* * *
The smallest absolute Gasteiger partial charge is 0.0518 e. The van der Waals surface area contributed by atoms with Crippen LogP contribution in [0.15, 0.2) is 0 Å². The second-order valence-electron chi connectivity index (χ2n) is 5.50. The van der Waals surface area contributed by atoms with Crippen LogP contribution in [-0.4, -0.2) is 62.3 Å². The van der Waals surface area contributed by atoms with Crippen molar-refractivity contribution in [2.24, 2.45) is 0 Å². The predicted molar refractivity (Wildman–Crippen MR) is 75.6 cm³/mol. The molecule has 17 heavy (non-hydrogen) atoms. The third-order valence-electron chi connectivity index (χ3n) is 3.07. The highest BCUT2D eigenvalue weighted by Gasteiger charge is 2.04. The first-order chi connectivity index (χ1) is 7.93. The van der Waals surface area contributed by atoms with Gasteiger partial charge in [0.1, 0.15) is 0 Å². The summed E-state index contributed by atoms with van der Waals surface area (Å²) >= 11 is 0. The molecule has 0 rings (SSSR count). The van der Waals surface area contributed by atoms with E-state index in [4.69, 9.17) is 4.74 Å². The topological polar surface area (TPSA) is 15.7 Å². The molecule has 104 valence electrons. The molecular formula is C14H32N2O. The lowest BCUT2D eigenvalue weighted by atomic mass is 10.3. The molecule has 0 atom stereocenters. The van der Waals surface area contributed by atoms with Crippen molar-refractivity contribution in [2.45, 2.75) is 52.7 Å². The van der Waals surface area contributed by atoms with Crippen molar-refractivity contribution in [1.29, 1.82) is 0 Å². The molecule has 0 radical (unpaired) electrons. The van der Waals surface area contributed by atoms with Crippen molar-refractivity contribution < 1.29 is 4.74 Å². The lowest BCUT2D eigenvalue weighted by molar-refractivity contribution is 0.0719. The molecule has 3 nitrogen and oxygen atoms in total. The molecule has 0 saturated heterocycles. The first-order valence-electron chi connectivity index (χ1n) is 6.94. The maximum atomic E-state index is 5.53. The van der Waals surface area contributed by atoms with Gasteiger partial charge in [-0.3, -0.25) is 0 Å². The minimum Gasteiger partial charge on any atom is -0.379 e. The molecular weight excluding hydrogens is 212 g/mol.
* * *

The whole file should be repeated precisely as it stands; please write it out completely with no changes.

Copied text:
The smallest absolute Gasteiger partial charge is 0.0518 e. The van der Waals surface area contributed by atoms with Crippen LogP contribution in [0.15, 0.2) is 0 Å². The second-order valence-electron chi connectivity index (χ2n) is 5.50. The van der Waals surface area contributed by atoms with Crippen LogP contribution in [-0.4, -0.2) is 62.3 Å². The van der Waals surface area contributed by atoms with Crippen molar-refractivity contribution in [2.24, 2.45) is 0 Å². The predicted molar refractivity (Wildman–Crippen MR) is 75.6 cm³/mol. The molecule has 17 heavy (non-hydrogen) atoms. The third-order valence-electron chi connectivity index (χ3n) is 3.07. The highest BCUT2D eigenvalue weighted by Gasteiger charge is 2.04. The first-order chi connectivity index (χ1) is 7.93. The van der Waals surface area contributed by atoms with Gasteiger partial charge in [0.1, 0.15) is 0 Å². The summed E-state index contributed by atoms with van der Waals surface area (Å²) >= 11 is 0. The molecule has 0 rings (SSSR count). The van der Waals surface area contributed by atoms with E-state index in [4.69, 9.17) is 4.74 Å². The topological polar surface area (TPSA) is 15.7 Å². The molecule has 104 valence electrons. The molecular formula is C14H32N2O. The lowest BCUT2D eigenvalue weighted by atomic mass is 10.3. The molecule has 0 atom stereocenters. The van der Waals surface area contributed by atoms with Crippen molar-refractivity contribution in [2.45, 2.75) is 52.7 Å². The van der Waals surface area contributed by atoms with Crippen molar-refractivity contribution in [1.29, 1.82) is 0 Å². The molecule has 0 radical (unpaired) electrons. The van der Waals surface area contributed by atoms with Crippen molar-refractivity contribution < 1.29 is 4.74 Å². The lowest BCUT2D eigenvalue weighted by molar-refractivity contribution is 0.0719. The molecule has 3 nitrogen and oxygen atoms in total. The molecule has 0 saturated heterocycles. The first-order valence-electron chi connectivity index (χ1n) is 6.94. The maximum atomic E-state index is 5.53. The van der Waals surface area contributed by atoms with Gasteiger partial charge in [-0.3, -0.25) is 0 Å². The minimum Gasteiger partial charge on any atom is -0.379 e. The molecular weight excluding hydrogens is 212 g/mol.